It’s expected that already-reduced credit availability will only continue to dwindle under the impact of Dodd-Frank, according to recent reports from the American Bankers Association. Last year, 9 out of 10 mortgage loans were considered “qualified”. In this same survey, more than 80 percent of respondents also shared that current mortgage lending regulations would impact how much funding is available over the coming year. One out of every five respondents commented that the impact will be severe.
Both qualified mortgage rules and ability-to-repay regulations have influenced the housing market’s attempted recovery, according to the executive president of the American Bankers Association. Despite the fact that other indicators demonstrate it’s a great time to buy a home, lenders are certainly feeling as though these restrictions are affecting what they can offer.
Even with this information in mind, there’s other good news on the horizon. Out of the 182 respondents in the survey, for example, those with assets under the $1 billion mark had the highest number of loans provided to first-time homebuyers. The percentage is the highest it’s ever been in the last 22 years.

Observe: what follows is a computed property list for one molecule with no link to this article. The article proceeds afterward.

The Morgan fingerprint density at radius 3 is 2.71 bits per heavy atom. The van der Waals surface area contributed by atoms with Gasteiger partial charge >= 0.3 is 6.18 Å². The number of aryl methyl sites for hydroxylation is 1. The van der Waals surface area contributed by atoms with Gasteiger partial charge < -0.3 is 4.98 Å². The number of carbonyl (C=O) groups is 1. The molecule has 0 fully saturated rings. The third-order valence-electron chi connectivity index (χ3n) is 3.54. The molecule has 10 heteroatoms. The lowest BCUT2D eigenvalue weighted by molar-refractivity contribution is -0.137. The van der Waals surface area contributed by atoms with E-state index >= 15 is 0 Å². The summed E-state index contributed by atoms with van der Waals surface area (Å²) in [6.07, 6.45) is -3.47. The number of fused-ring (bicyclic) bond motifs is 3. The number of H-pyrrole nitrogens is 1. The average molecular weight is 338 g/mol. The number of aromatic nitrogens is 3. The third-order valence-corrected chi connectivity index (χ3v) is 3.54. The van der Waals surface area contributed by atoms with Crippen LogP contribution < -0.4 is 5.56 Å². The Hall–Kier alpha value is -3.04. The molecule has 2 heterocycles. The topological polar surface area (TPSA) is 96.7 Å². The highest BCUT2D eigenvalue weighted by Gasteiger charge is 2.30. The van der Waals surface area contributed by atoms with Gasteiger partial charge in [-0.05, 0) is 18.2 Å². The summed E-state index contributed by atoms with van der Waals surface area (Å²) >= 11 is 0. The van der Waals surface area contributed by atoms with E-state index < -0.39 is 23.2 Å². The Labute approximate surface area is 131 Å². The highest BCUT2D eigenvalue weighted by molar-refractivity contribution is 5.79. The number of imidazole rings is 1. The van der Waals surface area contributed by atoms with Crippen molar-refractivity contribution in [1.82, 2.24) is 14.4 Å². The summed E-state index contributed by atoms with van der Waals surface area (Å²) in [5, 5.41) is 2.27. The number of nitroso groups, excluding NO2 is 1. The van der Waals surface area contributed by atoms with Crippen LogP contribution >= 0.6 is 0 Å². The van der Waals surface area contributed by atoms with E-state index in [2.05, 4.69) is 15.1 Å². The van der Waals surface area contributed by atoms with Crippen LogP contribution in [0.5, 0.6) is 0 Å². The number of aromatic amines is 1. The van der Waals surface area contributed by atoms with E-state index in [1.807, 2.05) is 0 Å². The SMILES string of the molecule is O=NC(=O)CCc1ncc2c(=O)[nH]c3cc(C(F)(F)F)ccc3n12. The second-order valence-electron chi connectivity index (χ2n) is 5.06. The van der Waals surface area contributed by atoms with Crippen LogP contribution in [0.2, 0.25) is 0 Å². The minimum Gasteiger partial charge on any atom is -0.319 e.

One of the most popular reasons for a mortgage to be disqualified from QM standards was high levels of debt to income. The second most common reason had to do with a lack of the mandatory documentation in order to be classified as a qualified mortgage.
Mortgages with 30 year fixed rates are still the most popular throughout the industry, making up about half of all the home loans made in both 2013 and 2014.
Impact on Foreclosure Rates
Foreclosure rates dropped for those banks that participated in the survey. For those respondents, the foreclosure rates from .78 percent to .57 percent across 2013, and the average delinquency rate across single family homes also fell.
Certainly legislators and government regulators are concerned about preventing future housing collapses, which is what spurs these policy changes with new regulation in the first place. While they might mean well, there are always unintended consequences with any piece of legislation, and the Dodd-Frank rules are no exception. When lenders have to comply with new rules of the game, it can significantly alter how they are able to streamline their processes and make mortgages available. Those feeling the squeeze have had to adopt new systems to ensure compliance across the board.
The survey’s respondents indicated their frustration with this, noting that concerns over a rising regulatory burden and great compliance requirements are chief among the issues they expect to battle over the coming years. Nearly 90 percent of survey respondents noted that the regulation has a modern to severe impact on their current business. This data is especially important in light of the fact that June is usually one of the busiest times of the year for buying a home.